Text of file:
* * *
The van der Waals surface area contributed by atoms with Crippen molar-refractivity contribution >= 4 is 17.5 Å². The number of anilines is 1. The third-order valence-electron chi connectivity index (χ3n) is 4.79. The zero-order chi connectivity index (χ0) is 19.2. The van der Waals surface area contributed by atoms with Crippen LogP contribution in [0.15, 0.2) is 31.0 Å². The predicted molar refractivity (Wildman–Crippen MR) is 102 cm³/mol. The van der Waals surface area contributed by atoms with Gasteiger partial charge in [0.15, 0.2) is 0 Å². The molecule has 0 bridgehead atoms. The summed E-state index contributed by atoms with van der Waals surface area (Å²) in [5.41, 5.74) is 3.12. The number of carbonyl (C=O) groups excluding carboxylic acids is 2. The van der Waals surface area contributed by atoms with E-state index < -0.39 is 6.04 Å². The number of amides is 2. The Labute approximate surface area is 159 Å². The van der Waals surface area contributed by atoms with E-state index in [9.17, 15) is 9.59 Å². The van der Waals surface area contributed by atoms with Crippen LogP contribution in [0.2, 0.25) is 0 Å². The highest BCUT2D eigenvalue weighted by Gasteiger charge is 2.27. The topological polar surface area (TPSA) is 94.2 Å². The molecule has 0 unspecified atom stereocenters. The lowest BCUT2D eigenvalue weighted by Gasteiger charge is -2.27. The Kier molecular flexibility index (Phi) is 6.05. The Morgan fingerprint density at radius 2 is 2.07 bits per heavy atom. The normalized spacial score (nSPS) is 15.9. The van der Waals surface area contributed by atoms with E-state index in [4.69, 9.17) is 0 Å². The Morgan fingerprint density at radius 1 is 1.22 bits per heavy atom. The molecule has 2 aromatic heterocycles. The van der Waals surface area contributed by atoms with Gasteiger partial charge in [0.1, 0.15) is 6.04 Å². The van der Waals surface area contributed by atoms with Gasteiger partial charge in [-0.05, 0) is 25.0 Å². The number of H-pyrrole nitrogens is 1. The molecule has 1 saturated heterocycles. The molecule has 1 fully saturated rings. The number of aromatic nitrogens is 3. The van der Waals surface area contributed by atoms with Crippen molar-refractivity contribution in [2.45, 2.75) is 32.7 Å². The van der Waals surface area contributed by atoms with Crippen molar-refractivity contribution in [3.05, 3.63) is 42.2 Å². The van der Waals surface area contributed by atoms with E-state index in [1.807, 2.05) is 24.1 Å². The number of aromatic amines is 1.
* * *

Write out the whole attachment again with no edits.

The van der Waals surface area contributed by atoms with Crippen molar-refractivity contribution >= 4 is 17.5 Å². The number of anilines is 1. The third-order valence-electron chi connectivity index (χ3n) is 4.79. The zero-order chi connectivity index (χ0) is 19.2. The van der Waals surface area contributed by atoms with Crippen LogP contribution in [0.15, 0.2) is 31.0 Å². The predicted molar refractivity (Wildman–Crippen MR) is 102 cm³/mol. The van der Waals surface area contributed by atoms with Gasteiger partial charge in [0.15, 0.2) is 0 Å². The molecule has 0 bridgehead atoms. The summed E-state index contributed by atoms with van der Waals surface area (Å²) in [5.41, 5.74) is 3.12. The number of carbonyl (C=O) groups excluding carboxylic acids is 2. The van der Waals surface area contributed by atoms with E-state index < -0.39 is 6.04 Å². The number of amides is 2. The Labute approximate surface area is 159 Å². The van der Waals surface area contributed by atoms with E-state index in [9.17, 15) is 9.59 Å². The van der Waals surface area contributed by atoms with Crippen LogP contribution in [0.2, 0.25) is 0 Å². The highest BCUT2D eigenvalue weighted by Gasteiger charge is 2.27. The topological polar surface area (TPSA) is 94.2 Å². The molecule has 0 unspecified atom stereocenters. The lowest BCUT2D eigenvalue weighted by Gasteiger charge is -2.27. The Kier molecular flexibility index (Phi) is 6.05. The Morgan fingerprint density at radius 2 is 2.07 bits per heavy atom. The normalized spacial score (nSPS) is 15.9. The van der Waals surface area contributed by atoms with E-state index in [4.69, 9.17) is 0 Å². The Morgan fingerprint density at radius 1 is 1.22 bits per heavy atom. The molecule has 2 aromatic heterocycles. The van der Waals surface area contributed by atoms with Gasteiger partial charge in [0.1, 0.15) is 6.04 Å². The van der Waals surface area contributed by atoms with Gasteiger partial charge in [-0.05, 0) is 25.0 Å². The number of H-pyrrole nitrogens is 1. The molecule has 1 saturated heterocycles. The molecule has 1 fully saturated rings. The number of aromatic nitrogens is 3. The van der Waals surface area contributed by atoms with Crippen molar-refractivity contribution in [2.45, 2.75) is 32.7 Å². The van der Waals surface area contributed by atoms with Crippen molar-refractivity contribution in [3.05, 3.63) is 42.2 Å². The van der Waals surface area contributed by atoms with E-state index in [1.807, 2.05) is 24.1 Å². The number of aromatic amines is 1.